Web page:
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Maybe it would increase Fhck rock-star status, especially in front of Fucl looming hulk girl a secret police photographer. But as I raised my hand, I remembered that my government had dropped bombs on their heads. They had no obligation to shbotica me the reasons, nor to listen to my advice. I unclenched my hand, turned it into a wave, and thanked them for inviting me. That night, when I tried to return to my dorm room, I found subotjca locked. Milos was lying in bed with his love, naked, for the first time. Grinning with happiness for him, I headed out to the lawn to face the dawn with the sleepless comic book writers.
A subotuca friend suotica mine named Sepi, who'd recently spent six months in New York, and met Jimmy Page while working as a busboy, explained to me: In Belgrade, for ten years, you could feel the country dying, but you couldn't see it, unless you'd served in the army. For the people of Belgrade, far from the four fronts, the bombings had been the first vision of war. But now, a year after the jubilant street protests which Milosevic shrewdly ignored, nobody wanted to talk about bombings. Fuck girls in subotica like Serbian bands, we like Croatian bands!
Even the Slovenians wished it wouldn't end, and lamented that festivals in their upscale nation weren't pure like this. At dawn most of the guests would Fuck girls in subotica boarding a train to Belgrade. I felt myself subotida to join the lives I was leaving--dancing, drinking, with a lightness Old lesbian sex pictures spirit that I always found enviable in Europeans, even these Europeans. At YuFest cafe, a young Hungarian-Serb fiddler, the Charlie Parker of the Balkan folk revival, wept and shouted as he tore his bow across the strings.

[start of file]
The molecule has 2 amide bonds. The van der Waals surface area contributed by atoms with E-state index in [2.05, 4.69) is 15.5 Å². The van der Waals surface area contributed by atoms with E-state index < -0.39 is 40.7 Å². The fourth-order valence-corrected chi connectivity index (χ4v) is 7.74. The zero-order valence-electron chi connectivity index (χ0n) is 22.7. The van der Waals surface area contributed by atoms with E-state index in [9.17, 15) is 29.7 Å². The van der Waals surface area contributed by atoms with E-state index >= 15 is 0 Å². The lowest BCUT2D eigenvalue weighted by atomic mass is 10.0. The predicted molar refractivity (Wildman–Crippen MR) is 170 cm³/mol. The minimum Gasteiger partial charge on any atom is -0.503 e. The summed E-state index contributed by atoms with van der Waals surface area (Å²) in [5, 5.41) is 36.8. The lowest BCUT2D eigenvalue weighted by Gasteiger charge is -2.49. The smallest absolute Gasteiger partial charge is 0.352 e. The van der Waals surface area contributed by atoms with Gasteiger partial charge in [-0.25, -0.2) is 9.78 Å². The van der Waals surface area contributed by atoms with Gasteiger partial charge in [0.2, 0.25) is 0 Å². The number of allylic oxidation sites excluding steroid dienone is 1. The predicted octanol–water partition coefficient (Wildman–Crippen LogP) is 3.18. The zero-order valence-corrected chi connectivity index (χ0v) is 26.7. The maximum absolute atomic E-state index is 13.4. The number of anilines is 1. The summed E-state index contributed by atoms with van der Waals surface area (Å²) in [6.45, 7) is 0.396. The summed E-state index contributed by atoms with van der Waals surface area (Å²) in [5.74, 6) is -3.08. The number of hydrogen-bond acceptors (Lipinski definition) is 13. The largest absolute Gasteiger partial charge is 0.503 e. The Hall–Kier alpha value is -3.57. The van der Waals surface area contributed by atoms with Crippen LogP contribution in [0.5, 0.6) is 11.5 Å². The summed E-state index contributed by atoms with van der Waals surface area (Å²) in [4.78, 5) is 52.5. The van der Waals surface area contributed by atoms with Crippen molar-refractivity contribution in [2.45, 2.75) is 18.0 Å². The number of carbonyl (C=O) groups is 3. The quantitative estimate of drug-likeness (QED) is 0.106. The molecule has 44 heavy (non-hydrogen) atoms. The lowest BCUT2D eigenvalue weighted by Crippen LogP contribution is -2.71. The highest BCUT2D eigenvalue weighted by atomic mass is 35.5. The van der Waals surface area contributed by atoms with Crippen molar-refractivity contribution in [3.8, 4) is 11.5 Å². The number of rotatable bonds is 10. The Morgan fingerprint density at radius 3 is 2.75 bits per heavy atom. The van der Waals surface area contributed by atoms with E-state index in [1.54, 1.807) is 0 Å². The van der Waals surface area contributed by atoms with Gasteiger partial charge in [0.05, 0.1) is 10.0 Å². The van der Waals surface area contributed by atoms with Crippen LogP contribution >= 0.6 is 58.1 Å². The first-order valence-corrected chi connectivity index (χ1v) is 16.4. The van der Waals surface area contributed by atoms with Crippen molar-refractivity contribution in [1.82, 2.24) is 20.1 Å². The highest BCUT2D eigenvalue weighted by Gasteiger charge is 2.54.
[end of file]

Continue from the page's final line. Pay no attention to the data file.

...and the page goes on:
Scrawled in black spraypaint across the square was a bit of Bono: I found myself hugging, and being hugged by, near strangers. Two hundred people had fallen in love with each other. The secret police photographer turned out to be a web designer publicizing the festival for free. For five days, these artists and students had been the masters of their own destiny. Low-Fi screened my films twice more. One dark night in a park in Novi Sad, I was introduced to the crowd by an earnest young artist speaking so softly that standing next to her I couldn't hear what she said. The notoriously cold Novi Sad audience, there for a youth-techno party, had expected to see "Natural Born Killers"; they clapped politely and asked me no questions.
Terrified of their silence, I climbed like a monkey from the scaffolding holding the projector and jumped into the grass behind the bandstand to escape. I plodded to the river's edge and stared out at the waste of a bridge which lay slumped in the Danube. To the amusement of the rest of the country, Novi Sad had compared itself to Guernica, all because of a few bombed bridges. Aleksandar, his hand placed gently on my shoulder, promised me Belgrade would be better. They'd emailed 30 people about this "independent American film maker. But when we arrived the next day at the Belgrade screening, in a tiny room on the 7th floor of an apartment building, there were close to people there, crowded into the unventilated room.
People on the roof, jockeying for a view through the window. You passed somebody on the street, and they gave you a creepy look. We know, it was really, really scary, and you don't want to ever meet them again. This didn't happen to you, but it happened to your friend's sister. Actually, this is a rule, but it happens often enough that it bears repeating. And that leads into this next one: We aren't saying this to be mean, it's just the truth. You legitimately had somebody following you around, and they weren't simply a drunk person who was lost. Or maybe you were followed over the course of a couple days, or months, or years.
You were kidnapped, or almost kidnapped. Or somebody close to you was kidnapped--not the girl you said hi to once a month when you bumped into her, but somebody you actually knew. You found something really creepy for example, you stumbled on something similar to this. The actions of the antagonist were outright bizarre; not merely harassment by a run-of-the-mill creep, but actions a normal person in that situation would not have done. Rules To Follow 1 Absolutely no fiction or paranormal stories. Real, in-person encounters with the living only. Posts and comments promoting YouTube channels will be removed.
If you want permission to narrate a submission, please PM users instead. This includes any form of sexual assault, pedophilia, or lewd behavior such as a creeper exposing him or herself.